How did Gallagher Bassett recruit more than 200 people?

Is "talent acquisition partnering" the key?

How did Gallagher Bassett recruit more than 200 people?

Insurance News

By Daniel Wood

Gallagher Bassett (GB), the third-party claims administrator (TPA), recently announced that it successfully recruited several hundred new employees in response to growing demand for its services. How do you do that during a talent crunch?

One major difference between GB and many insurance companies is that the firm has its own in-house recruitment team.

“I would say the vast majority of our recruitment is done internally,” said Ria Leason, GB’s chief people and culture officer.

GB has an in-house recruitment team

“Georgie [Fisher, recruitment team head] has an absolute powerhouse of a talent acquisition team that she's pulled together over the last 12 months of senior talent acquisition partners and they really are going out to understand the needs of the business and then going out to find those colleagues,” Leason said.

She said GB has moved away from “a pure transactional recruitment model” and now has a “talent acquisition partnering approach.”

Leason agreed that this recruitment method is not the insurance industry norm where many firms rely on external recruiters.

“That’s correct, I worked for a large insurer for a long time and we would ring a recruitment agency and say, ‘I need 10 people by next week. Can you get them for me?’,” she said.

Leason suggested their in-house method helps her firm make sure it’s bringing in “the right people” with an attitude and abilities suited to working in a complex, people focused, insurance industry business.

Recruitment referral program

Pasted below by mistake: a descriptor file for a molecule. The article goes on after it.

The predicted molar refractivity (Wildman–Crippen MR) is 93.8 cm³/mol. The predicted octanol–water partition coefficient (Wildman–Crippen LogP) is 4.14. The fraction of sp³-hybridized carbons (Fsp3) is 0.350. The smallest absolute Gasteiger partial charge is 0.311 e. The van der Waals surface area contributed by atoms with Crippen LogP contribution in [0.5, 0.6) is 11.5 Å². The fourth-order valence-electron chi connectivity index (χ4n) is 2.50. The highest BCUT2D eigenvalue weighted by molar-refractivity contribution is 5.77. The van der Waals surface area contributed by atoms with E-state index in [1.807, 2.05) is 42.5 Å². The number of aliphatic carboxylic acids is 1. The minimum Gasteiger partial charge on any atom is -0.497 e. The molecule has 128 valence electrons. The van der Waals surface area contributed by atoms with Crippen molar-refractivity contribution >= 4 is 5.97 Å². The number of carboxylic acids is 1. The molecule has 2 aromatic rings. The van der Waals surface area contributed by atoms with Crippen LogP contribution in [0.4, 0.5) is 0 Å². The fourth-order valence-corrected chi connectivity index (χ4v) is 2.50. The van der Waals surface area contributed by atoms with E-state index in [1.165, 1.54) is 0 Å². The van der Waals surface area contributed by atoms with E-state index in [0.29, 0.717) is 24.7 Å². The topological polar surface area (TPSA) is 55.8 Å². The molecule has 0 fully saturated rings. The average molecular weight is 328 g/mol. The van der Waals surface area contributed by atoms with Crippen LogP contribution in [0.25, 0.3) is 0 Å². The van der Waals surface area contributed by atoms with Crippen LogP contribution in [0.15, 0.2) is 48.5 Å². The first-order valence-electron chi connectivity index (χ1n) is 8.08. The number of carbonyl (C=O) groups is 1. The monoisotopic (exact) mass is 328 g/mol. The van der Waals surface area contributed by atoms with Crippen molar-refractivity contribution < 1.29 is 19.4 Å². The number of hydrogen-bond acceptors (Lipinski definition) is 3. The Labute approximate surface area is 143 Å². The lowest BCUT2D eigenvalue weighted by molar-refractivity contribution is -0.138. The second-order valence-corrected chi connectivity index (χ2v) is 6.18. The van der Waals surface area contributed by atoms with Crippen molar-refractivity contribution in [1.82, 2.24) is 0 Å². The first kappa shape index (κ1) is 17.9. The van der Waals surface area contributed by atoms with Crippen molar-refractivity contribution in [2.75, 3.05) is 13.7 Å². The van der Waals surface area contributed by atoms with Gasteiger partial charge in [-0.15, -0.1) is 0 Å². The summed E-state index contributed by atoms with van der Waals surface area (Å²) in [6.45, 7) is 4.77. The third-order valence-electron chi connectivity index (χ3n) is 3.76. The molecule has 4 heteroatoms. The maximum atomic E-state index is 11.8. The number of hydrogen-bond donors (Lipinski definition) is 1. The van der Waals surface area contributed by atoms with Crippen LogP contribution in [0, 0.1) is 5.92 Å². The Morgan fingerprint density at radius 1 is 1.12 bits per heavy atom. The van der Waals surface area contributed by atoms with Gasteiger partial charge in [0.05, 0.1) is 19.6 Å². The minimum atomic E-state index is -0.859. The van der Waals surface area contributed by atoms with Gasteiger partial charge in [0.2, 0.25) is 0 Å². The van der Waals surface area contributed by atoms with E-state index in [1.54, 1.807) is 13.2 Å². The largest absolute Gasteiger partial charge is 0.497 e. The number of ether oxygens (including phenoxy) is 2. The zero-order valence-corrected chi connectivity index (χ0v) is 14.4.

A cornerstone of this in-house method is GB’s referral program. Leason said it’s very common for new recruits to be either related or friends of people who already work at the company. They apply for GB roles, she said, because they like what they know about the culture through their connection. 

She estimated that at least one in five GB employees would have recommended people into the organisation as part of the referral program. There is an incentive. Employees financially benefit, she said, from recommending the firm to potential recruits.

A “two-pronged” approach

Leason said GB takes a “two-pronged” approach to finding the right people for the job.

“The first one has been identifying what we call scheme experience,” she said, referring to people with potential talent and relevant industry knowledge and skills in GB’s sector, who may not have direct claims management experience.

“What we've done is gone out to market to specifically recruit colleagues who've got experience that our clients are looking for,” Leason said.

GB also has a strong “grow our own” philosophy, she said.

“That's involved us looking out into the market for skills and experience that can complement the existing skills and experience that we've got, and then building on this with really strong capability and learning structures.”

She gave an example in the worker’s compensation space.

“You might be looking for people with healthcare experience who also have excellent customer service skills – so you might target physiotherapists or personal trainers, or nurses, who might be looking for a change in pace, might not want to work shifts anymore and want the flexibility of a hybrid working environment,” Leason said.

Supporting new recruits

GB then works with these recruits during their first six to 18 months to build their capabilities,

“So they feel really well supported,” she said. “I think there's a longevity with bringing colleagues on who have a different skill set and experience.”

Leason said technical experience is “fantastic” but the right cultural fit and service skills – people well suited to helping injured workers – are “critical to success.”

“We see stickiness with that, people stay within our business because of the training and support we provide people,” she said.

Location, location, location

Leason said the firm’s location is also an important consideration in the recruitment process.

“We've also been considerate about where we locate ourselves and how we can get talent based on location as well,” she said. “We have a strong CBD presence, across all the major cities in every state, but also considering what that could look like longer term, for example, along the Western corridor in Sydney, for getting different talent pools.”

How do you think the industry can solve the talent crunch and recruit more effectively? Please tell us below

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